The major health-resort of the Roman Empire was Aquae Sulis, which we know simply as Bath. The second most important was Aquae Arnemetiae, high in the bleak Derbyshire hills, which is now the town of Buxton.
Whereas the spring-water of Bath steams at a temperature of 116°F, Buxton water is comparatively tepid at 81-2°F. If you’re in Buxton, you don’t have to buy the stuff in a bottle; you can simply fill your flask for free at St Ann’s Well opposite the Crescent.
The fifth Duke of Devonshire (1748-1811), taciturn husband of the effervescent Georgiana (respectively played by Ralph Fiennes and Keira Knightley in the film The Duchess, 2008), reputedly used a single year’s profits from his copper-mine at Ecton, Staffordshire, to set up Buxton as a rival to Bath.
He employed the architect John Carr of York from 1780 to 1790 to build a crescent of hotels and lodging-houses, resembling John Wood II’s Royal Crescent at Bath. Whereas John Wood had the advantage of an eminence overlooking the Avon valley and sufficient space for his expansive half-ellipse of thirty residences, Carr had to incorporate the thermal spring on a cramped site at the bottom of a steep hill.
Carr made the best of it, and designed a semicircular crescent with an arcade that offers protection in a town that famously catches the worst of the weather at every season. Because of its low-lying position, the building is visible from all angles, especially by arriving travellers, so the cornice continues right round the building, hiding all the roof features except the cruciform chimney-stacks.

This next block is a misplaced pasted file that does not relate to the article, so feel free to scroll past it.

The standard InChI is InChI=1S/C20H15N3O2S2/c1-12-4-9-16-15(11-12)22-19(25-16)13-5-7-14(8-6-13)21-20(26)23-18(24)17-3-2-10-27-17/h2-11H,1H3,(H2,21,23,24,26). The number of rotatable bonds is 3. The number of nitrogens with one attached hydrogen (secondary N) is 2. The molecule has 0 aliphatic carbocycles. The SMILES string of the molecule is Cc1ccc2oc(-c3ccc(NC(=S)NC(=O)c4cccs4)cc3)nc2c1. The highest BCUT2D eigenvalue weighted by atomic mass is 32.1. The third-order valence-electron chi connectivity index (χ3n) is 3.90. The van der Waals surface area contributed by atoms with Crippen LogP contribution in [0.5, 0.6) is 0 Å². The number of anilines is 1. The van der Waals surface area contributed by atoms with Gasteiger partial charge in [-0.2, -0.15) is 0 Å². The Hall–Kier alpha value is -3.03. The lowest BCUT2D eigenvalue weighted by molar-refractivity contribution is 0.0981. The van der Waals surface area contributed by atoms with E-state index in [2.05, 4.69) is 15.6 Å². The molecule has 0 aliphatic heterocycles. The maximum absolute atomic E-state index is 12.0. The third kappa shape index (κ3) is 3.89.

From no viewpoint is it apparent that the two return blocks are asymmetrical: the east wing has seven bays, while the west has only five. The wedge-shaped lodging houses are arranged with three storeys facing into the Crescent and four behind, so that the arrangement of rooms and staircases is curious and complex, to maximise the flexibility of accommodation for first- and second-class guests.
John Carr also gave Buxton, for the first time in its history, an imposing formal assembly room as part of the Great Hotel in the eastern pavilion. Carr’s command of three-dimensional planning challenged his masons: he was obliged to make a full-size model of the assembly room staircase which sits within the spandrel where the curved south wall joins the rectangular east wing.
This beautiful Adamesque assembly room with plasterwork by James Henderson Jnr of York was, in the 1970s, beautifully restored as the local branch library, until it became clear that the weight of the books and bookcases was threatening the stability of the floor. The library was quickly removed, and from 1993 onwards the rest of the building gradually fell derelict.
The whole exterior of the Crescent has been restored, but schemes to renew the interior and bring the building back into use have repeatedly stalled. The latest project is detailed at http://www.highpeak.gov.uk/hp/news/historic-agreement-paves-way-for-crescent-development.
The Buxton Crescent has stood empty for too long. It’s a building that deserves to be enjoyed.
The 72-page, A4 handbook for the 2009 Derbyshire-based Taking the Waters: the history of spas & hydros tour, with text, photographs and a reading list, is available for purchase, price £10.00 including postage and packing. To view sample pages click here. To order a copy, please click here or, if you prefer, send a cheque, payable to Mike Higginbottom, to 63 Vivian Road, Sheffield, S5 6WJ.